“The Platte, in trail days, was tremendously wide and shallow. It was of a temperament entirely different from the tossing flood of the Missouri, the deep and steady Kansas, of the beautiful, benevolent Blue. The Platte itself made excellent going but, beyond the unalterable fact that it was wet, seldom helped anyone else on his way. It furnished no shade. Its water was poor to taste and too dirty to wash in. Its bed was quicksand—not violent in action, but of an insidious sucking variety that tugged at the boots of those who dared to wade, pulled at the lunging horses and slowly dragged down any wagon unfortunate enough to stall in midcurrent. Its silvery, shallow waters flowed with deceptive swiftness along the hardly noticeable declivity of its course, spreading over an incredible breadth of territory. Some of the emigrants credited it with a width of two miles as it neared the Missouri. One, who saw it in extreme flood, believed it to be three. It existed for and with itself. That stage drivers said that it didn’t even overflow, to enrich the valley, but merely saturated its quicksand banks so that they rose with the current and retained the flood waters within its channel. Emigrants who saw its ‘mad, majestic course’ in flood said it looked higher than the road.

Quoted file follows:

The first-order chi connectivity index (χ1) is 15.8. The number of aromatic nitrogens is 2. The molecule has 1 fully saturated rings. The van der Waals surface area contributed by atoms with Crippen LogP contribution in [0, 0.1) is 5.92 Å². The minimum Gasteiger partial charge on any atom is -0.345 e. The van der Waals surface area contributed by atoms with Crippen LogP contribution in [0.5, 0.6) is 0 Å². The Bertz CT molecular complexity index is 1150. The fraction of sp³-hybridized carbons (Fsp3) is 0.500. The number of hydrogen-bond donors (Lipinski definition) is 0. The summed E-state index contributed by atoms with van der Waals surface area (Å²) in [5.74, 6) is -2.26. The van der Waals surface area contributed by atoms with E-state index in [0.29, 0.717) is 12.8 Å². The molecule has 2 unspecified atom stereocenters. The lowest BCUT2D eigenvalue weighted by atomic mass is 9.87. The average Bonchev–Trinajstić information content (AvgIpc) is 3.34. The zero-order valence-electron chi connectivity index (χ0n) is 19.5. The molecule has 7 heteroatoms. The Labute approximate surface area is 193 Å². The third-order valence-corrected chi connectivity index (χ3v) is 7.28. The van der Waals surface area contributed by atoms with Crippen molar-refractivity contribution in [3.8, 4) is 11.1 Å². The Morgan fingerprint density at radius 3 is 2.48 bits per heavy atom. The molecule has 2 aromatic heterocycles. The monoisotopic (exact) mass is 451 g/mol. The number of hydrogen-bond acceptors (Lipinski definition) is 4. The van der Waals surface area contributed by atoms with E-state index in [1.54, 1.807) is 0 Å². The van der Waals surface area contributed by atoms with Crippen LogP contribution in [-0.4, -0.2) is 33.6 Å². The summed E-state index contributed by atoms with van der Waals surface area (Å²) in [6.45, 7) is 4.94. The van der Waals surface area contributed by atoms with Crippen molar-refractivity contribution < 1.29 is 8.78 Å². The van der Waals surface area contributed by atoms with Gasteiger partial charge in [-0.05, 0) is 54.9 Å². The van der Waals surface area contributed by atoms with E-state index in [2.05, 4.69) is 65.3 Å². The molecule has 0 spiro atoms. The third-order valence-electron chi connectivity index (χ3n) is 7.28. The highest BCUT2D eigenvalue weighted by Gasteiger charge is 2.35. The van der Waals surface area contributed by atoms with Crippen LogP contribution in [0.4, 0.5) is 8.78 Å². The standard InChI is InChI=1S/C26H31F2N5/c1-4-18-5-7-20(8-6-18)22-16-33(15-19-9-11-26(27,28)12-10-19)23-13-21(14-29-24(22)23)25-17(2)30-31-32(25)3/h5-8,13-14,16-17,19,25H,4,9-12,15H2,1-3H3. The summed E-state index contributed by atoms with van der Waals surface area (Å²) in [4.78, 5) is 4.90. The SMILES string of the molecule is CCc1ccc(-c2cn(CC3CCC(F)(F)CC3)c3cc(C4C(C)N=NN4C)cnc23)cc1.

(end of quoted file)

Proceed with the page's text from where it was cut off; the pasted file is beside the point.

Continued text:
It could not be ferried for lack of depth. It was difficult to bridge beyond any means available to the emigrants, and it was dangerous to ford. Its shining waters carried such a burden of suspended earth that the disgusted travelers accused it of flowing bottom-side up, and a child, once swallowed in its swift and turgid flood, was lost to sight even though the water might be shallow enough for rescue.”